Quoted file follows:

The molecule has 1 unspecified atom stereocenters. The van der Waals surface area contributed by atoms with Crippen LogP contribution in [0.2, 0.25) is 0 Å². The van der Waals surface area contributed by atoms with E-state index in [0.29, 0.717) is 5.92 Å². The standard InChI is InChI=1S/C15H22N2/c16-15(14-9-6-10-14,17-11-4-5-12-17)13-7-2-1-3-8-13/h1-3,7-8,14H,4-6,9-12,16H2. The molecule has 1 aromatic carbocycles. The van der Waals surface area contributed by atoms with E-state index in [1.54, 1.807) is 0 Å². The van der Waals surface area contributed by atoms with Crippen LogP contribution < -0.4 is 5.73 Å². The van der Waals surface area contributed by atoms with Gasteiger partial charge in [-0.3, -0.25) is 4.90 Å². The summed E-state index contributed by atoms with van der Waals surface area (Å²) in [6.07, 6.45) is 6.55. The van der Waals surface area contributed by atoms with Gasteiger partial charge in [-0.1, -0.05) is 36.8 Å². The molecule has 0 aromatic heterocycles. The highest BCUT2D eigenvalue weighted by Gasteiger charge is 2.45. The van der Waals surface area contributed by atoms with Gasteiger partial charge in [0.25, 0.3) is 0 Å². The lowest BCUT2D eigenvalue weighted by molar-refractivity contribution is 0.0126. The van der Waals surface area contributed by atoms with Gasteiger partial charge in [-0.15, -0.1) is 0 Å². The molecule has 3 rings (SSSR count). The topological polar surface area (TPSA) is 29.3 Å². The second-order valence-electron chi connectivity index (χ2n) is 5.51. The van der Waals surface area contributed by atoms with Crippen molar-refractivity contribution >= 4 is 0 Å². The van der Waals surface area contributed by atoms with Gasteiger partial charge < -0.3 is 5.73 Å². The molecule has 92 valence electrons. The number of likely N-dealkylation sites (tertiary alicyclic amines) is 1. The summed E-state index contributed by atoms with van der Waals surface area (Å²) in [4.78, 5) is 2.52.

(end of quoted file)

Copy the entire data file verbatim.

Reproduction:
The molecule has 1 unspecified atom stereocenters. The van der Waals surface area contributed by atoms with Crippen LogP contribution in [0.2, 0.25) is 0 Å². The van der Waals surface area contributed by atoms with E-state index in [0.29, 0.717) is 5.92 Å². The standard InChI is InChI=1S/C15H22N2/c16-15(14-9-6-10-14,17-11-4-5-12-17)13-7-2-1-3-8-13/h1-3,7-8,14H,4-6,9-12,16H2. The molecule has 1 aromatic carbocycles. The van der Waals surface area contributed by atoms with E-state index in [1.54, 1.807) is 0 Å². The van der Waals surface area contributed by atoms with Crippen LogP contribution < -0.4 is 5.73 Å². The van der Waals surface area contributed by atoms with Gasteiger partial charge in [-0.3, -0.25) is 4.90 Å². The summed E-state index contributed by atoms with van der Waals surface area (Å²) in [6.07, 6.45) is 6.55. The van der Waals surface area contributed by atoms with Gasteiger partial charge in [-0.1, -0.05) is 36.8 Å². The molecule has 0 aromatic heterocycles. The highest BCUT2D eigenvalue weighted by Gasteiger charge is 2.45. The van der Waals surface area contributed by atoms with Gasteiger partial charge in [0.25, 0.3) is 0 Å². The lowest BCUT2D eigenvalue weighted by molar-refractivity contribution is 0.0126. The van der Waals surface area contributed by atoms with Gasteiger partial charge in [-0.15, -0.1) is 0 Å². The molecule has 3 rings (SSSR count). The topological polar surface area (TPSA) is 29.3 Å². The second-order valence-electron chi connectivity index (χ2n) is 5.51. The van der Waals surface area contributed by atoms with Crippen molar-refractivity contribution >= 4 is 0 Å². The van der Waals surface area contributed by atoms with Gasteiger partial charge < -0.3 is 5.73 Å². The molecule has 92 valence electrons. The number of likely N-dealkylation sites (tertiary alicyclic amines) is 1. The summed E-state index contributed by atoms with van der Waals surface area (Å²) in [4.78, 5) is 2.52.